Is Israel's Gaza Campaign Laying the Groundwork for an Attack on Iran?

From Operation Pillar of Cloud to the Islamic Republic's nuclear program

Zvika banner.jpg
Amir Cohen/Reuters/The Atlantic

A close observation of the recent developments in Gaza might reveal broader implications for the region: Israel's operation Amud Anan ("Pillar of Cloud") in Gaza could be preparation for an Israeli strike on Iran.

The story begins late October when a mysterious blast destroyed the Sudanese military base Yarmouk on the outskirts of the capital, Khartoum. The Yarmouk was a base camp to receive arms shipments from Iran and stolen weapons from Libya that were smuggled continentally to Hamas and the Iranian terror proxy in Gaza, Islamic Jihad. The Sudanese authorities hurried to accuse Israel, which remained silent. Satellite images of the site indicate that the bombing of Yarmouk was executed from the air. As The Atlantic reported at the time, the Israeli Air Force (IAF) is the only one in the region with the capabilities to execute such a strike.

The immediate impact of the Yarmouk's destruction on Hamas and Islamic Jihad in Gaza were the cutting of a planned shipment of additional arms, primarily the Iranian-made Fajr 3 and Fajr 5 artillery rockets that can cover a range of approximately 47 miles and easily reach Tel Aviv. These are the exact rockets that Hamas has recently launched at the vicinities of Tel Aviv and Jerusalem.

Operation Pillar of Cloud is not aimed at destroying the Hamas regime in Gaza, but rather at paralyzing it militarily.

The operation in Sudan, assuming that it was an Israeli one, sent two clear messages to Tehran: First, that the Israeli intelligence follows Iran's whereabouts in the region, even deep into Africa. Second, that if the IAF can safely reach and destroy a target some 1,120 miles from Israel, it can make the 1000 miles journey to Iran's nuclear facilities. To be sure, an attack on Iran's nuclear facilities would be infinitely more complex than the Yarmouk operation. But it can be interpreted as a possible rehearsal for a long distance strike similar to one that would be required to attack on Iran.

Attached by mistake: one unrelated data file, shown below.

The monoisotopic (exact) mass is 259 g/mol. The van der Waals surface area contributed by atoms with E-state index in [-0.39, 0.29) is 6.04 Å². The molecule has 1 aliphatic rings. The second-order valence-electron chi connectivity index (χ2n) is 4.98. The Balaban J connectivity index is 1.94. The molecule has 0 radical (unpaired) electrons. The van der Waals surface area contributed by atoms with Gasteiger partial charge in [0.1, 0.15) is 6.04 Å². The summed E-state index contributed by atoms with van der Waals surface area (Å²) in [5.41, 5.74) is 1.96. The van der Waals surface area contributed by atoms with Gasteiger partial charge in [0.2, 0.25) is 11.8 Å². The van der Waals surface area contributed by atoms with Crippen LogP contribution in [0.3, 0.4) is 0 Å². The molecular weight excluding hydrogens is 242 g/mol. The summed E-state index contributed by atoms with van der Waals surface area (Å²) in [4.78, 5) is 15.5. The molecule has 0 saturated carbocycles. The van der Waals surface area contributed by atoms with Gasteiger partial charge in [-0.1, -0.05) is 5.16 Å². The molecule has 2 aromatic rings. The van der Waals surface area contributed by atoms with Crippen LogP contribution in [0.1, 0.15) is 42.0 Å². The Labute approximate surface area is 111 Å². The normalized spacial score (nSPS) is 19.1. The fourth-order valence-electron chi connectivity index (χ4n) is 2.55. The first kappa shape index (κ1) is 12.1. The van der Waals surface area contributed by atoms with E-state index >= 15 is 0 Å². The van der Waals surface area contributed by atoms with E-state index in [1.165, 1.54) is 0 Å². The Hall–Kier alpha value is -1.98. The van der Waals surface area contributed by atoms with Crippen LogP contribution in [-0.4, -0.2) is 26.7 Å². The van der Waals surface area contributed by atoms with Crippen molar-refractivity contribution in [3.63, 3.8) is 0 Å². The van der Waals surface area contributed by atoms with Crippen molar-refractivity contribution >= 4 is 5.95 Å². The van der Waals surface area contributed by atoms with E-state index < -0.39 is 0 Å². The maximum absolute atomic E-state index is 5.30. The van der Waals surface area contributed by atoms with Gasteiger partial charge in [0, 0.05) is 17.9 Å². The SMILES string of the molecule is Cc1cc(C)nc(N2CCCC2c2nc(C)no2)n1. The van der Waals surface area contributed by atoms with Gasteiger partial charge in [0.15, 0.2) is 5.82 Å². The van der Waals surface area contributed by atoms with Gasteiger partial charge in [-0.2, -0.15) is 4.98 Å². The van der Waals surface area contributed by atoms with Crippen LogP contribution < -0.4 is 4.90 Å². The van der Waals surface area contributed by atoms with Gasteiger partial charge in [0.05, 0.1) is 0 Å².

Operation Pillar of Cloud is not aimed at destroying the Hamas regime in Gaza, but rather at paralyzing it militarily. Aside from the immediate respite it would provide southern Israel from rocket fire, this would also ensure that Hamas and Islamic Jihad stay out of the conflict in case Israel strikes Iran. It undermined Hamas's command structure by starting its operation this month with the assassination Ahmad Jabari, chief of Hamas's armed forces. Shortly after, the IAF destroyed most of Hamas' Fajr missiles. With both the Yarmouk facility and most of the Fajr missiles eliminated, Israel has severely limited the capability of Hamas and the Islamic Jihad to fire beyond southern Israel and threaten high population concentrations around Tel Aviv.

Presented by

Moran Stern is a lecturer at Georgetown University's program for Jewish civilization in the School of Foreign Service.

Join the Discussion

After you comment, click Post. If you’re not already logged in you will be asked to log in or register.

blog comments powered by Disqus

Video

The Best 71-Second Animation You'll Watch Today

A rock monster tries to save a village from destruction.

Video

The Case for Napping at Work

Most Americans don't get enough sleep. More and more employers are trying to help address that.

Video

A Four-Dimensional Tour of Boston

In this groundbreaking video, time moves at multiple speeds within a single frame.

Video

Who Made Pop Music So Repetitive? You Did.

If pop music is too homogenous, that's because listeners want it that way.

Video

Stunning GoPro Footage of a Wildfire

In the field with America’s elite Native American firefighting crew

More in Global

Just In